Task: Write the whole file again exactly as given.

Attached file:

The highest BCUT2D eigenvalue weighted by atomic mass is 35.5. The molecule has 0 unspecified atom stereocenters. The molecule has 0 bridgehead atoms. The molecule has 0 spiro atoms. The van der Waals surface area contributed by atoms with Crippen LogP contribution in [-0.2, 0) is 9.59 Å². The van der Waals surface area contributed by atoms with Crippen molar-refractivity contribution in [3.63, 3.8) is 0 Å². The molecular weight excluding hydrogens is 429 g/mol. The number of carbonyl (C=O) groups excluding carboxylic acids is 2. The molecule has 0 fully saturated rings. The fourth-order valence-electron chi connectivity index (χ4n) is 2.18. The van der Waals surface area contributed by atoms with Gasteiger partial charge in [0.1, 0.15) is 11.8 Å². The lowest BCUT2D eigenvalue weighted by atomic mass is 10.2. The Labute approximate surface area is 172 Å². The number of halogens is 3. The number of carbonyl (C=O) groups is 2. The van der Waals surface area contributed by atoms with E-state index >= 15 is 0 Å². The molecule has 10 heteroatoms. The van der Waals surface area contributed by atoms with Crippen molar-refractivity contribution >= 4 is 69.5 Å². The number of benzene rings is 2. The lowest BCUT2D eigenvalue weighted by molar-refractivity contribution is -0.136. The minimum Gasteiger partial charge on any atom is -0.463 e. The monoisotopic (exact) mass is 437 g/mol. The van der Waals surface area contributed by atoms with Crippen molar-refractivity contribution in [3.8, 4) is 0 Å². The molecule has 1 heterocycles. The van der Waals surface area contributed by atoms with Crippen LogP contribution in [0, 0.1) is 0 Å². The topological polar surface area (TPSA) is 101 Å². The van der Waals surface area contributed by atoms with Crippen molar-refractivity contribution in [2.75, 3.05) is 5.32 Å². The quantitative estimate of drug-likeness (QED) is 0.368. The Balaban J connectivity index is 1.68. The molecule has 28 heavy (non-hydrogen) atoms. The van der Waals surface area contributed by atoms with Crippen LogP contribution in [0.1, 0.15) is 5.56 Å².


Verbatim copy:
The highest BCUT2D eigenvalue weighted by atomic mass is 35.5. The molecule has 0 unspecified atom stereocenters. The molecule has 0 bridgehead atoms. The molecule has 0 spiro atoms. The van der Waals surface area contributed by atoms with Crippen LogP contribution in [-0.2, 0) is 9.59 Å². The van der Waals surface area contributed by atoms with Crippen molar-refractivity contribution in [3.63, 3.8) is 0 Å². The molecular weight excluding hydrogens is 429 g/mol. The number of carbonyl (C=O) groups excluding carboxylic acids is 2. The molecule has 0 fully saturated rings. The fourth-order valence-electron chi connectivity index (χ4n) is 2.18. The van der Waals surface area contributed by atoms with Gasteiger partial charge in [0.1, 0.15) is 11.8 Å². The lowest BCUT2D eigenvalue weighted by atomic mass is 10.2. The Labute approximate surface area is 172 Å². The number of halogens is 3. The number of carbonyl (C=O) groups is 2. The van der Waals surface area contributed by atoms with E-state index >= 15 is 0 Å². The molecule has 10 heteroatoms. The van der Waals surface area contributed by atoms with Crippen molar-refractivity contribution >= 4 is 69.5 Å². The number of benzene rings is 2. The lowest BCUT2D eigenvalue weighted by molar-refractivity contribution is -0.136. The minimum Gasteiger partial charge on any atom is -0.463 e. The monoisotopic (exact) mass is 437 g/mol. The van der Waals surface area contributed by atoms with Crippen molar-refractivity contribution in [3.8, 4) is 0 Å². The molecule has 1 heterocycles. The van der Waals surface area contributed by atoms with Crippen LogP contribution in [0, 0.1) is 0 Å². The topological polar surface area (TPSA) is 101 Å². The van der Waals surface area contributed by atoms with Crippen molar-refractivity contribution in [2.75, 3.05) is 5.32 Å². The quantitative estimate of drug-likeness (QED) is 0.368. The Balaban J connectivity index is 1.68. The molecule has 28 heavy (non-hydrogen) atoms. The van der Waals surface area contributed by atoms with Crippen LogP contribution in [0.1, 0.15) is 5.56 Å².